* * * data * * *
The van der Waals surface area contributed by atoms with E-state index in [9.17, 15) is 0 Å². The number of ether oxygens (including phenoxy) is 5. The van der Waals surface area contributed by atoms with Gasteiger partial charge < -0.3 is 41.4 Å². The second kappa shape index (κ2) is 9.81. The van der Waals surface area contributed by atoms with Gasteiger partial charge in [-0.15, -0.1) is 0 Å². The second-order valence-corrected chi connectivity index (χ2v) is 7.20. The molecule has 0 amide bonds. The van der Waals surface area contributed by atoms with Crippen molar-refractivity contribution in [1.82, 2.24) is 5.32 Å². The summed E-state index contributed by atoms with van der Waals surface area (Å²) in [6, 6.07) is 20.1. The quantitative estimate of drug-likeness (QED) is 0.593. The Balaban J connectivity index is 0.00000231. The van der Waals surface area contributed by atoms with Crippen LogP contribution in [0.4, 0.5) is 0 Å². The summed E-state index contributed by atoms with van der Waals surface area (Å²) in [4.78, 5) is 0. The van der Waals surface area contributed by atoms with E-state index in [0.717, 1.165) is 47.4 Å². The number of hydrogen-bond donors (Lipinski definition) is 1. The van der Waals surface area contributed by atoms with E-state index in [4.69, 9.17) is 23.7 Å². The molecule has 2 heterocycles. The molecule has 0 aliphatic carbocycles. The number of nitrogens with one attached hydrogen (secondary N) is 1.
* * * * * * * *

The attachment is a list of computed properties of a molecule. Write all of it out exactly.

The van der Waals surface area contributed by atoms with E-state index in [9.17, 15) is 0 Å². The number of ether oxygens (including phenoxy) is 5. The van der Waals surface area contributed by atoms with Gasteiger partial charge < -0.3 is 41.4 Å². The second kappa shape index (κ2) is 9.81. The van der Waals surface area contributed by atoms with Gasteiger partial charge in [-0.15, -0.1) is 0 Å². The second-order valence-corrected chi connectivity index (χ2v) is 7.20. The molecule has 0 amide bonds. The van der Waals surface area contributed by atoms with Crippen molar-refractivity contribution in [1.82, 2.24) is 5.32 Å². The summed E-state index contributed by atoms with van der Waals surface area (Å²) in [6, 6.07) is 20.1. The quantitative estimate of drug-likeness (QED) is 0.593. The Balaban J connectivity index is 0.00000231. The van der Waals surface area contributed by atoms with Crippen LogP contribution in [0.4, 0.5) is 0 Å². The summed E-state index contributed by atoms with van der Waals surface area (Å²) in [4.78, 5) is 0. The van der Waals surface area contributed by atoms with E-state index in [0.717, 1.165) is 47.4 Å². The number of hydrogen-bond donors (Lipinski definition) is 1. The van der Waals surface area contributed by atoms with E-state index in [4.69, 9.17) is 23.7 Å². The molecule has 2 heterocycles. The molecule has 0 aliphatic carbocycles. The number of nitrogens with one attached hydrogen (secondary N) is 1.